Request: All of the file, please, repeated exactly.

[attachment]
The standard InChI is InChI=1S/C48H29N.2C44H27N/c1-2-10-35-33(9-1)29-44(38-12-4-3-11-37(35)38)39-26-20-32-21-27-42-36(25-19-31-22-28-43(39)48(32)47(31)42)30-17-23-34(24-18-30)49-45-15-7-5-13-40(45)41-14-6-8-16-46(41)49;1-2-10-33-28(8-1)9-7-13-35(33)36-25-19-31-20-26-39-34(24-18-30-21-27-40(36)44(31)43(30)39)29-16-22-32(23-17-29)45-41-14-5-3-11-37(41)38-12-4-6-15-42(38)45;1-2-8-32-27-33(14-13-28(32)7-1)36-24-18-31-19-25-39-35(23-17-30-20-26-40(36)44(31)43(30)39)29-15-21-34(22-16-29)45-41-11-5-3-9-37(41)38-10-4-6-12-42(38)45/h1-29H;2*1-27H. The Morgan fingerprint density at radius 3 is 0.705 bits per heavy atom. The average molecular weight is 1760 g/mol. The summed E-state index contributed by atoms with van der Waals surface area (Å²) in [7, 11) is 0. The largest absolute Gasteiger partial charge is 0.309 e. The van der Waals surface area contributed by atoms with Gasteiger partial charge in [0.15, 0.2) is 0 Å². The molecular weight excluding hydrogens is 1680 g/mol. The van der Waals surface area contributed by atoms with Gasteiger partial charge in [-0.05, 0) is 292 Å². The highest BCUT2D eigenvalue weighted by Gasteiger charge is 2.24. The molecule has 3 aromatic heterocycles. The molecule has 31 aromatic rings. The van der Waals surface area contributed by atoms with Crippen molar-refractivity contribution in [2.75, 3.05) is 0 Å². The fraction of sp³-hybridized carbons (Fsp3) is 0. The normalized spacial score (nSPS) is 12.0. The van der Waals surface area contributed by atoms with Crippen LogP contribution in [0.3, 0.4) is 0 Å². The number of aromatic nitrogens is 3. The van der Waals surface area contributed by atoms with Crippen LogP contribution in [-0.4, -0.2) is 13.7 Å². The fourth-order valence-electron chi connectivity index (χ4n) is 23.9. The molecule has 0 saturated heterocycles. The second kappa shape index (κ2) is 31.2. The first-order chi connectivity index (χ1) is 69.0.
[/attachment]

The standard InChI is InChI=1S/C48H29N.2C44H27N/c1-2-10-35-33(9-1)29-44(38-12-4-3-11-37(35)38)39-26-20-32-21-27-42-36(25-19-31-22-28-43(39)48(32)47(31)42)30-17-23-34(24-18-30)49-45-15-7-5-13-40(45)41-14-6-8-16-46(41)49;1-2-10-33-28(8-1)9-7-13-35(33)36-25-19-31-20-26-39-34(24-18-30-21-27-40(36)44(31)43(30)39)29-16-22-32(23-17-29)45-41-14-5-3-11-37(41)38-12-4-6-15-42(38)45;1-2-8-32-27-33(14-13-28(32)7-1)36-24-18-31-19-25-39-35(23-17-30-20-26-40(36)44(31)43(30)39)29-15-21-34(22-16-29)45-41-11-5-3-9-37(41)38-10-4-6-12-42(38)45/h1-29H;2*1-27H. The Morgan fingerprint density at radius 3 is 0.705 bits per heavy atom. The average molecular weight is 1760 g/mol. The summed E-state index contributed by atoms with van der Waals surface area (Å²) in [7, 11) is 0. The largest absolute Gasteiger partial charge is 0.309 e. The van der Waals surface area contributed by atoms with Gasteiger partial charge in [0.15, 0.2) is 0 Å². The molecular weight excluding hydrogens is 1680 g/mol. The van der Waals surface area contributed by atoms with Gasteiger partial charge in [-0.05, 0) is 292 Å². The highest BCUT2D eigenvalue weighted by Gasteiger charge is 2.24. The molecule has 3 aromatic heterocycles. The molecule has 31 aromatic rings. The van der Waals surface area contributed by atoms with Crippen molar-refractivity contribution in [2.75, 3.05) is 0 Å². The fraction of sp³-hybridized carbons (Fsp3) is 0. The normalized spacial score (nSPS) is 12.0. The van der Waals surface area contributed by atoms with Crippen LogP contribution in [0.3, 0.4) is 0 Å². The number of aromatic nitrogens is 3. The van der Waals surface area contributed by atoms with Crippen LogP contribution in [-0.4, -0.2) is 13.7 Å². The fourth-order valence-electron chi connectivity index (χ4n) is 23.9. The molecule has 0 saturated heterocycles. The second kappa shape index (κ2) is 31.2. The first-order chi connectivity index (χ1) is 69.0.